Tuesday, September 30, 2014

Mike Lives! 9/26/14

Mike was ready to fish for the first time this year. Can you believe that?

Water was nice and clear, but cold. Air was too. Fishing by 9am. Mike wore a raincoat early. We started out throwing Sammy 100's on this wide, shallow stream. A couple playfull slaps, then I get a 15"er to hand in a side pocket. A 14" came right into the riffle water at the back one pool to take my Sammy. At the next water willow lined pool, Mike nails these two fighting smallies from 16.75"-17.25". You can see here, after a long hiatus he's happy as can be to catch some nice ones. Felt great to see.








When the sun finally shined down on the water, the bite ebbed. At times, it seemed like we couldn't cast far enough to get bit. The water was low and empty in many places. We hit a large pool with most of it silted in. The one hundred yards or so where silt was cleared showed hundreds upon hundreds of fish. Quillback, suckers, catfish, some smallmouth, but a tiny percentage. I went to a Confidence bait 3.5in ribbed swimbait which was the same color as the bottom of the creek, rigged on a 1/4 EWG that made it stand up. Proceeded to sight fish 13 bass out of that pool of all sizes with the largest being the 17"er above. Mike hauled in a chunky 17" sauger. A first for both of us in this creek. Funny to see the fish spook and then throw up pool to the unspooked ones. Sight fishing like this was very enlightening. Showed how bass rotate around the school and new fish come into the scene ready to eat. If you move the lure right. The tail drop was the key followed by sitting the lure as a bass approached. We hid our profiles in the high bank. The screw lock jig kept us catching with only two of those baits.

Next pool, using the same technique I hooked and lost a good one, then lost another I could see mouth the bait when I couldn't set the hook on it because the braid had double wrapped the rod tip. We played around witht he fish in this pool to less effect because we had bitten off a 5.25 mile wade.

From there, we threw Sammies to cover water and the numbers piled up, but nothing big. Mike lost his swimbait, but he proved a paddle tailed fluke worked just as well on a nice 16" we sight fished. We hit a large deep pool. I sight fished a nice smallmouth hovering near surface in 5' of water. Fish immediately took the Swimbait, but soon, also came off. Uggh. Looked 17-18". I was bummed. True it was a new jig and hookups aren't fine tuned on the technique. Maybe swinging too soon. Having lost a giant last time out, it's pretty rare for me to lose larger bass at all.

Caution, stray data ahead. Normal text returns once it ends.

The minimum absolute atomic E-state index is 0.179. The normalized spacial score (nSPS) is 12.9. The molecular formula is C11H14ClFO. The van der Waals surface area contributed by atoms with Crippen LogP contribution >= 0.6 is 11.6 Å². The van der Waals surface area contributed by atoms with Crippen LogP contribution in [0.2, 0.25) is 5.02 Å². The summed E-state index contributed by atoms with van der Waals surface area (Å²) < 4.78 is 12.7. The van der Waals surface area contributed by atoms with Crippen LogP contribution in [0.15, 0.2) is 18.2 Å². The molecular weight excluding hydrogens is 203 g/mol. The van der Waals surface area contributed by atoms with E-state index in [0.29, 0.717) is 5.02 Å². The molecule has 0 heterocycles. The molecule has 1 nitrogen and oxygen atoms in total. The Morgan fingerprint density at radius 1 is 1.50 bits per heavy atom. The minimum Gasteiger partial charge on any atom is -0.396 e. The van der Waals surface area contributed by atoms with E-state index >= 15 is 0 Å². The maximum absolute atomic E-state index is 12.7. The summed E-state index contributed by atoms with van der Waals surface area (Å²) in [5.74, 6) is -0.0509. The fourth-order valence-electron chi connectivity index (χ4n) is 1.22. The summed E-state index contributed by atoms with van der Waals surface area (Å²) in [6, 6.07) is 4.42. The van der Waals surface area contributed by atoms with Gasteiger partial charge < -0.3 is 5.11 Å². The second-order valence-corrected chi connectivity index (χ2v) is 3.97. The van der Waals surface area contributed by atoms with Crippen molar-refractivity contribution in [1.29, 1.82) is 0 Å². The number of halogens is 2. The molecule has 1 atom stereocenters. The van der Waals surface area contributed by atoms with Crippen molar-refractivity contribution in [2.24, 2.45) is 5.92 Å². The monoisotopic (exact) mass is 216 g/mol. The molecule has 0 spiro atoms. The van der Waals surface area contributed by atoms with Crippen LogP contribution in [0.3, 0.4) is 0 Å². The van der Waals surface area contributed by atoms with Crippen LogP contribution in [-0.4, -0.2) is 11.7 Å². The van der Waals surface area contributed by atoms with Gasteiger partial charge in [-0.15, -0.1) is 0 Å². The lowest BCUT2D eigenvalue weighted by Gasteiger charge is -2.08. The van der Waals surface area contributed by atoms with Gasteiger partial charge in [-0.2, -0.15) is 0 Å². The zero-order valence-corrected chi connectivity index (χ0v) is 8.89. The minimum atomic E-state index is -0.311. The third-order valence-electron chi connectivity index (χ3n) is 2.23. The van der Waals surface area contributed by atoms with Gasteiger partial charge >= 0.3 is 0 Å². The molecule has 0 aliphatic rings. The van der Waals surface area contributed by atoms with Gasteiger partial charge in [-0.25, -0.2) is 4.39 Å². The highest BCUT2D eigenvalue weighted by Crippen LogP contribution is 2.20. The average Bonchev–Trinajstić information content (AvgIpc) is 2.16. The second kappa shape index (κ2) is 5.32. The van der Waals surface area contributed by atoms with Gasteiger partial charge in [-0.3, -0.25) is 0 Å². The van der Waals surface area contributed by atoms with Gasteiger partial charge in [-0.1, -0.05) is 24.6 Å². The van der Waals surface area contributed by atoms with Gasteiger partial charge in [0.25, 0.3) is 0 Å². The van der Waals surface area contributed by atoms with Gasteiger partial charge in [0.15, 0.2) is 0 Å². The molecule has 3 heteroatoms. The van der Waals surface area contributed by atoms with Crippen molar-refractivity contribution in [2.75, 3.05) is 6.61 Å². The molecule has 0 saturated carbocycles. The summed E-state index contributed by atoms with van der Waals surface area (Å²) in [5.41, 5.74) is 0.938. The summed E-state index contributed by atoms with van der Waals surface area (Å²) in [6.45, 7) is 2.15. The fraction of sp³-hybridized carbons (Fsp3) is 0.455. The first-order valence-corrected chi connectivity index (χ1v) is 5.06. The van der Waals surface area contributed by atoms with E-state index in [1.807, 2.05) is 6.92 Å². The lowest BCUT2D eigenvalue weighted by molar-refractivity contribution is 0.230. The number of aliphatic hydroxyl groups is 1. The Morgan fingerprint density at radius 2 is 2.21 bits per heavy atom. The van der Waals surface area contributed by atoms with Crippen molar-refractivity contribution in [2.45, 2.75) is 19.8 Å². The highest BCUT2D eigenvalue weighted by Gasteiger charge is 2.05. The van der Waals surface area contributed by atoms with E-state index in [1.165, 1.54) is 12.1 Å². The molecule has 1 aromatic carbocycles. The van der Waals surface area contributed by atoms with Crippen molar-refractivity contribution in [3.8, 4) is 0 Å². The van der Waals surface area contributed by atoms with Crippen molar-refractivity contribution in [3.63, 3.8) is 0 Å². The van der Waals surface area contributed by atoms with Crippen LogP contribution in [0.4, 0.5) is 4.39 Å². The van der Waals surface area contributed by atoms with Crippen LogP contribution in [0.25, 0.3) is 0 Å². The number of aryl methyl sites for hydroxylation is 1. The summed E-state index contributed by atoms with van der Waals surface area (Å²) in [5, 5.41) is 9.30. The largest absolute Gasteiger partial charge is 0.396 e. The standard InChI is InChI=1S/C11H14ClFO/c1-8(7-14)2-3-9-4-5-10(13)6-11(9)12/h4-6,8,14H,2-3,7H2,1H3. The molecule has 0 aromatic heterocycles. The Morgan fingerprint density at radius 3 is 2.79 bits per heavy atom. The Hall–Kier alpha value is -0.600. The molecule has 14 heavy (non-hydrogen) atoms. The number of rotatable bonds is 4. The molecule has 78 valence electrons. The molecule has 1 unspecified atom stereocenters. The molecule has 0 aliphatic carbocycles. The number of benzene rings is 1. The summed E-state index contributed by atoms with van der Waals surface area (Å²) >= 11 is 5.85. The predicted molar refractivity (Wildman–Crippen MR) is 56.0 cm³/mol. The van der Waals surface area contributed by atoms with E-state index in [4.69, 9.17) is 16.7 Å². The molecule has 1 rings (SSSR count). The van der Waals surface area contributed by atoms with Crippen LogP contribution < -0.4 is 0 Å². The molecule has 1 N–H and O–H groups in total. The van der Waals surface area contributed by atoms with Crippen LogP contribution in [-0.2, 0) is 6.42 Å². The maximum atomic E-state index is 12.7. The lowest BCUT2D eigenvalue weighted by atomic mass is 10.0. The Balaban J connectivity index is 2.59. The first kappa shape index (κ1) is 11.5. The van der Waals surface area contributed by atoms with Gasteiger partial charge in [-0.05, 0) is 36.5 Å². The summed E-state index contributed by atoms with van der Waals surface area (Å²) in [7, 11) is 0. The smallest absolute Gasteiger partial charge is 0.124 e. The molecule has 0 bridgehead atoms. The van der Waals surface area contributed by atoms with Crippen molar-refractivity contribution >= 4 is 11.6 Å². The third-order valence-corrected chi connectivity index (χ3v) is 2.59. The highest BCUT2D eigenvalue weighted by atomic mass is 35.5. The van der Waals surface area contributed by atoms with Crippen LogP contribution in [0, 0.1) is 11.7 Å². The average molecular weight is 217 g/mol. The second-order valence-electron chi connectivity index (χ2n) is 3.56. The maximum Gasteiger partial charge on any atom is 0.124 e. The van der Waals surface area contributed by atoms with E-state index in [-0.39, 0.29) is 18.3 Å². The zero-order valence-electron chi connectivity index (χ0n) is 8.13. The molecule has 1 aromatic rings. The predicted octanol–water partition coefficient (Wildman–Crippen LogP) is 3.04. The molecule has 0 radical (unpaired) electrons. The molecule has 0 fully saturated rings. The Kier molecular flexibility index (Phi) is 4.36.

We continued and had random action as ospreys and eagles swooped overhead. A beaver swam under a boulder we were standing on. Mike got worn out, but I kept adding fish. 

Turned out to be a great day all together. These stretches haven't produced the pigs like last year




BT 42 (17", 2-15-15.5")
MC 15 ( 17.25", 16.99", 16", 15") 17" sauger

Monday, September 22, 2014

9/20/14 Cold Snap Smallmouth Bass

Air and water temperatures have radically changed here in Indiana. We look like we're in for an early Fall. How did this effect smallmouth bass fishing in our creeks and rivers? First time out, we stumbled on a late bite, fish going nuts in the last half hour before dark.

I headed out this Saturday and got splashing and casting by noon. Quickly had a 16" bass on a buzzbait, a good sign. Unfortunately, this sign didn't pay off in further buzzbait fish. Absolutely spooked by any finess lures, I discovered a WakeCrank bite and soon had a couple more 16" smallmouth bass.

Spent a lot of time observing the bass swimming in pools and how they reacted to my senko. Neat to see.

Finally managed this hella thick 18"er and a few more 14.5"-15" thick smallmouth bass. Ripping that wake was the answer. Almost no activity from smaller fish. Towards the end of the day, bass had moved into the riffles.

Only got 9 SMB in 4 hours (18", 3-16", 2-15",14.5") one dink.